Riffing on jbapple's excellent answer regarding
replicate, but using
replicate is built on) instead, I came up with the following:
--Unlike fromList, one needs the length explicitly.
myFromList :: Int -> [b] -> Seq b
myFromList l xs = flip evalState xs $ Seq.replicateA l go
where go = do
(y:ys) <- get
myFromList (in a slightly more efficient version) is already defined and used internally in
Data.Sequence for constructing finger trees that are results of sorts.
In general, the intuition for
replicateA is simple.
replicateA is built on top of the applicativeTree function.
applicativeTree takes a piece of a tree of a size
m, and produces a well-balanced tree containing
n copies of this. The cases for
n up to 8 (a single
Deep finger) are hard coded. Anything above this, and it invokes itself recursively. The "applicative" element is simply that it interleaves the construction of the tree with threading effects through, such as, in the case of the above code, state.
go function, which is replicated, is simply an action which gets the current state, pops an element off the top, and replaces the remainder. On each invocation, it thus steps further down the list provided as input.
Some more concrete notes
main = print (length (show (Seq.fromList [1..10000000::Int])))
On some simple tests, this yielded an interesting performance tradeoff. The main function above ran almost 1/3 lower with myFromList than with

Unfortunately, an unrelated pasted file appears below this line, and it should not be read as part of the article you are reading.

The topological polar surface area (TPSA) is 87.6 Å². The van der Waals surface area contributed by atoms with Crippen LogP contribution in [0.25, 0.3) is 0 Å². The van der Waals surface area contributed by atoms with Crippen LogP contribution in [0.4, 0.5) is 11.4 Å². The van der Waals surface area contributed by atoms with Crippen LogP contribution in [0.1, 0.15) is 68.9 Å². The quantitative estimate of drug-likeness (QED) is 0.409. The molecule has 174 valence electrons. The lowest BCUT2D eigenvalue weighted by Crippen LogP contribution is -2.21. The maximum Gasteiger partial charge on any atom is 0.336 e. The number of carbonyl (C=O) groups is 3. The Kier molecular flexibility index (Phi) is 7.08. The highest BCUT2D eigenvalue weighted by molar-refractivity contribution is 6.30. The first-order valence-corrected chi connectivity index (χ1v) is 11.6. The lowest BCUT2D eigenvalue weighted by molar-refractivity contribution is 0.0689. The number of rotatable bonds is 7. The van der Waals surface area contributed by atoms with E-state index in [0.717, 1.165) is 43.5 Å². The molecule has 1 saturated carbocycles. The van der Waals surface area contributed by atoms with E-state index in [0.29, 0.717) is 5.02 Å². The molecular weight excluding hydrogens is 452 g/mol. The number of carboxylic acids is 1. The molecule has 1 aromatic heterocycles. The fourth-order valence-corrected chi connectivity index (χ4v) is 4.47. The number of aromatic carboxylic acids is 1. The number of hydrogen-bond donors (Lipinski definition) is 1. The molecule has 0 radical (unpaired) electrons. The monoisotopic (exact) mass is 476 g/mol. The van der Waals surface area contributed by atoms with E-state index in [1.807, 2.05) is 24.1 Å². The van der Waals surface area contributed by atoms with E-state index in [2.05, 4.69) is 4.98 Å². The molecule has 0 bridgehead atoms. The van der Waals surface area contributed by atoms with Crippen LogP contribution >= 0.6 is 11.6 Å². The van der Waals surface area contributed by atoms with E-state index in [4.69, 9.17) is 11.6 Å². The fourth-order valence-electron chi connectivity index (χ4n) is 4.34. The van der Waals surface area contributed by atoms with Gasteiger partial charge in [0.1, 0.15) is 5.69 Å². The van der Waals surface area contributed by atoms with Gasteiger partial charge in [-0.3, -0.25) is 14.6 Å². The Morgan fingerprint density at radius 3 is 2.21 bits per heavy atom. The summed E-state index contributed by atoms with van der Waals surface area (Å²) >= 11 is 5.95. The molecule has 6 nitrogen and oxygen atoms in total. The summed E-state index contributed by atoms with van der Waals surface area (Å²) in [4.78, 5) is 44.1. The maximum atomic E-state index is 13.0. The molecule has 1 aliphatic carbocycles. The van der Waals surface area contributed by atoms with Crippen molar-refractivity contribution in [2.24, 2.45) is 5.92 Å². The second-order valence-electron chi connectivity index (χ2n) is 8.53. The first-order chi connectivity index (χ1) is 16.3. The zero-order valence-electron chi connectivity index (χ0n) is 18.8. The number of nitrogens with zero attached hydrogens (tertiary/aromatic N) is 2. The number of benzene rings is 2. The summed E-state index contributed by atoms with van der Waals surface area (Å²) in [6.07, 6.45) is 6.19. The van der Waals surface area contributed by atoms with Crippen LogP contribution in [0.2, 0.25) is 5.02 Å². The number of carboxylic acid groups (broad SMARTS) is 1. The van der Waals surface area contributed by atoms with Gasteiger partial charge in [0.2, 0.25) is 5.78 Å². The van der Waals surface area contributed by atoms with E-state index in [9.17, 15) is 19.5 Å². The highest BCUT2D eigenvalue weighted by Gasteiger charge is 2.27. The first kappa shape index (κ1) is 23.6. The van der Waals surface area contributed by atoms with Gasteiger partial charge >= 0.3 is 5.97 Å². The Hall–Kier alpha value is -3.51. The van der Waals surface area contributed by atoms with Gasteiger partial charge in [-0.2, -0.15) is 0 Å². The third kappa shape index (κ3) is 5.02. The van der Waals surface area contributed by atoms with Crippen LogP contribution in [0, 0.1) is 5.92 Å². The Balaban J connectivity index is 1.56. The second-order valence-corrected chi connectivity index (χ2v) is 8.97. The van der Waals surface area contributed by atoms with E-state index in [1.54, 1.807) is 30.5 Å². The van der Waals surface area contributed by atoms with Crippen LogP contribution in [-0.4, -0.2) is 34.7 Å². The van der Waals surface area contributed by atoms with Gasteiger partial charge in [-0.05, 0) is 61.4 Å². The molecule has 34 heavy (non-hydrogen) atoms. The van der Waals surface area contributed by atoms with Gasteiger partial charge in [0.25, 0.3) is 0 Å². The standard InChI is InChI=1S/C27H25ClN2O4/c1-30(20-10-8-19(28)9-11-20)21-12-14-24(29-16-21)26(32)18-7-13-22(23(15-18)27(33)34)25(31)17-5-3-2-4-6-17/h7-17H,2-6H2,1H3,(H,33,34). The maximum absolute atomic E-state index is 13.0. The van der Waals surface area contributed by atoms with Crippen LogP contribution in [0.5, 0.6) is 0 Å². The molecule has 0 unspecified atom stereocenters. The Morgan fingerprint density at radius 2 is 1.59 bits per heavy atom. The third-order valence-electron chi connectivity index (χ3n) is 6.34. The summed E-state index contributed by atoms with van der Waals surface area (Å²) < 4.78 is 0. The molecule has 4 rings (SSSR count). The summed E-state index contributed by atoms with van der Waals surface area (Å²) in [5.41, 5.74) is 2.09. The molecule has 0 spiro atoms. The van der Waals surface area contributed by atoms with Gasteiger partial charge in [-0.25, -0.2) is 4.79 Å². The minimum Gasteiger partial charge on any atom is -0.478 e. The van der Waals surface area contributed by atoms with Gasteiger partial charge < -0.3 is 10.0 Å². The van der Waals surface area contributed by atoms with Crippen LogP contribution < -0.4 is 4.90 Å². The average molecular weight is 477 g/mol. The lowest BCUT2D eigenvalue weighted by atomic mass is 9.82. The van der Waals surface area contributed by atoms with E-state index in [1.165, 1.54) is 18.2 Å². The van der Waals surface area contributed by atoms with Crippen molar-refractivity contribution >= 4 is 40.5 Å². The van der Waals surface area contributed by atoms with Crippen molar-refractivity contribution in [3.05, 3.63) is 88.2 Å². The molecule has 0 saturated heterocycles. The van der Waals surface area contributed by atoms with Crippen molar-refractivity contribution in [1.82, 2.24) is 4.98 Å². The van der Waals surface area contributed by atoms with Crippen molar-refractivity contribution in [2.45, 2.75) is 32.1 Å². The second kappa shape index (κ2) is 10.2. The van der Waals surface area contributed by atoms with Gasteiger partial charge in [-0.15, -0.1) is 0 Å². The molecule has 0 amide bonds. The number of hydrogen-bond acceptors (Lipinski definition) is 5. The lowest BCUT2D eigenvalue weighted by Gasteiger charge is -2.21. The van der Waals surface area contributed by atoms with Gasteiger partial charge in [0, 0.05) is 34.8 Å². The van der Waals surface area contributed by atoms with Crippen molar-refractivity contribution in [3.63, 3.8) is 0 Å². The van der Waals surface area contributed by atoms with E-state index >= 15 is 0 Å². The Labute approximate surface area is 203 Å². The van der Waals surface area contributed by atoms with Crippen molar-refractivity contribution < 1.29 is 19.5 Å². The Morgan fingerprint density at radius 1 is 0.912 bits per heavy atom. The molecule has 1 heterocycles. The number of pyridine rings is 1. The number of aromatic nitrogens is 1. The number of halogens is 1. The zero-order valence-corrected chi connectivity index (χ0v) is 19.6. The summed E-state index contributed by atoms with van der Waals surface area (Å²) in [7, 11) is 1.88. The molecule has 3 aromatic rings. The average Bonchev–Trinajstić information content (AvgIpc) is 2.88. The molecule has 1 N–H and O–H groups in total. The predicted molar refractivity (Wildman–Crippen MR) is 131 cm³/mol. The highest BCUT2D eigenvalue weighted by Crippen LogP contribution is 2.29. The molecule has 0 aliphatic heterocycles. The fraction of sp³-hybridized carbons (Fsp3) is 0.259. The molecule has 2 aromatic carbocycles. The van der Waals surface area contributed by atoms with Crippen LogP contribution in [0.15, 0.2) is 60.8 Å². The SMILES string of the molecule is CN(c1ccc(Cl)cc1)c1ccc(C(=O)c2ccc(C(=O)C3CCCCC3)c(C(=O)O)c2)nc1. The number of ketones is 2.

fromList. On the other hand,
myFromList used a constant heap of 2MB, while the standard
fromList used up to 926MB. That 926MB arises from needing to hold the entire list in memory at once. Meanwhile, the solution with
myFromList is able to consume the structure in a lazy streaming fashion. The issue with speed results from the fact that
myFromList must perform roughly twice as many allocations (as a result of the pair construction/destruction of the state monad) as
fromList. We can eliminate those allocations by moving to a CPS-transformed state monad, but that results in holding on to far more memory at any given time, because the loss of laziness requires traversing the list in a non-streaming manner.
On the other hand, if rather than forcing the entire sequence with a show, I move to just extracting the head or last element,
myFromList immediately presents a bigger win -- extracting the head element is nearly instant, and extracting the last element is 0.8s. Meanwhile, with the standard
fromList, extracting either the head or last element costs ~2.3 seconds.
This is all details, and is a consequence of purity and laziness. In a situation with mutation and random access, I would imagine the
replicate solution is strictly better.
However, it does raise the question of whether there is a way to rewrite
applicativeTree such that
myFromList is strictly more efficient. The issue is, I think, that the applicative actions are executed in a different order than the tree is naturally traversed, but I haven't fully worked through how this works, or if there is a way to resolve this.